Villa de Leyva, Boyaca

Arts & Culture

Grab a delicious cup of hot chocolate accompanied by a slice of cheese freshly made in the region

Villa de Leyva is the perfect place to spend a weekend or even a whole season. It's ideal for those seeking peace and quiet, as well as for those who want a little fun.

The opportunity to visit Villa de Leyva, a town located just 175 kilometres from Bogotá which can be covered in about three hours, should not be missed.

The weather is typically cold, although during the day you can experience temperatures of 20°C, it is important to bring warm clothes for the evenings and not to forget the regular application of sunscreen during the day.
Villa de Leyva was declared a National Monument in 1954. It has a colonial feel, manifested in the stone floors throughout the main park. The park itself has an area of about 14,000 square metres and features a carved stone fountain located in the centre. It has provided drinking water to the inhabitants of the city for more than a century. Around the square you will find the City Hall, museums, hotels, restaurants, small shopping centres and craft shops, with an array colonial architecture on display. White facades, wooden windows, doors and beautiful Moorish influenced balconies are the peculiar additions to the city from Hispanic tradition.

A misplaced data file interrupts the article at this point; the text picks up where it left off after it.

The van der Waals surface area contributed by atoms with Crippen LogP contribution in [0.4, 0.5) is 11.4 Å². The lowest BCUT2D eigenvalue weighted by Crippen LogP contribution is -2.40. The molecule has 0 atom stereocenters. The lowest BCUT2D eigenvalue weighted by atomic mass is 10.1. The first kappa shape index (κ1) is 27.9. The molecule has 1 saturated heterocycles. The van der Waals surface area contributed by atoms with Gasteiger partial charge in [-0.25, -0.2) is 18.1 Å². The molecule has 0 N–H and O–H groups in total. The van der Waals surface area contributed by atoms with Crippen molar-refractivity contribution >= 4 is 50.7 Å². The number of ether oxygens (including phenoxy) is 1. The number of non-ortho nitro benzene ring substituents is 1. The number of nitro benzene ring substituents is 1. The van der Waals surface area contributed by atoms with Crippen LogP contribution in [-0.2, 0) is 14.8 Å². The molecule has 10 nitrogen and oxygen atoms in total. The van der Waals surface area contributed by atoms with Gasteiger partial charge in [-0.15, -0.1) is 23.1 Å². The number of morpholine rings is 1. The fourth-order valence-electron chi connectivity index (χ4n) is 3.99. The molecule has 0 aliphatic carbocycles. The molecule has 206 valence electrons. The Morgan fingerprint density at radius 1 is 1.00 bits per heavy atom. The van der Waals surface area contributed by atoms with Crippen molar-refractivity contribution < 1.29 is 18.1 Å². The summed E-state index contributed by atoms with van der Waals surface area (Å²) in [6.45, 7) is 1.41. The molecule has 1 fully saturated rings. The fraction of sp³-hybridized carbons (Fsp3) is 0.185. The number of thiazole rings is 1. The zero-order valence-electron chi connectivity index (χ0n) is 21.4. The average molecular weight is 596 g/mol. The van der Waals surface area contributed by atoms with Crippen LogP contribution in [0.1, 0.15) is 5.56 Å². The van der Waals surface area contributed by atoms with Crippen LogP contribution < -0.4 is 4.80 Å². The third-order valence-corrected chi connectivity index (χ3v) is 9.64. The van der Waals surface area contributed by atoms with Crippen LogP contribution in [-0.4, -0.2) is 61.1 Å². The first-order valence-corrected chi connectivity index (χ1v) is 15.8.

The square is where festivals and celebrations are held, such as the Kite Festival in August, the exposure of high performance motorcycles, or the Festival of Lights in December and the Astronomical Festival in February.
Photo credit: Luis Gomez

Places to visit in Villa de Leyva

Parish Church: Located to the east of the Main Park, the church is a baroque colonial style building, built in 1604. The carved wooden altar pieces covered with gold are preserved in an excellent state. The architecture imitates the basilicas and cathedrals of Granada and Seville. It is historically known for being the place where the first Congress of the United Provinces of New Granada were held in 1812, two years after the proclamation of independence of Colombia.
St. Augustine Convent: It was the first church to be built in Villa de Leyva. The Dominican community of Santa Catalina of Sena, the first religious congregation of Colombia, was established here. It is a typical construction from the colonial era. Today the convent is the headquarters of the Alexander von Humbolt´s Bio-resource Research Institute.
Templo de Nuestra Señora del Carmen (Our Lady of Carmel Temple): Built in 1850, it represents the merger of two Andalusian style chapels. The smaller one was built in honour of the Virgen del Carmen whilstthe major chapel, known as 'Beautiful Mother Church' hosts an image of the 'renewed' Virgin.
The Paleontological Museum: The museum belongs to the Faculty of Science of the National University of Colombia. Among its facilities are exposed fossils found in the area, some of which have an estimated age of 130 million years, invertebrates, marine reptiles and plant remains. Ammonites, bivalves and gastropods suplement the exhibition of marine species that lived in the depths of this region.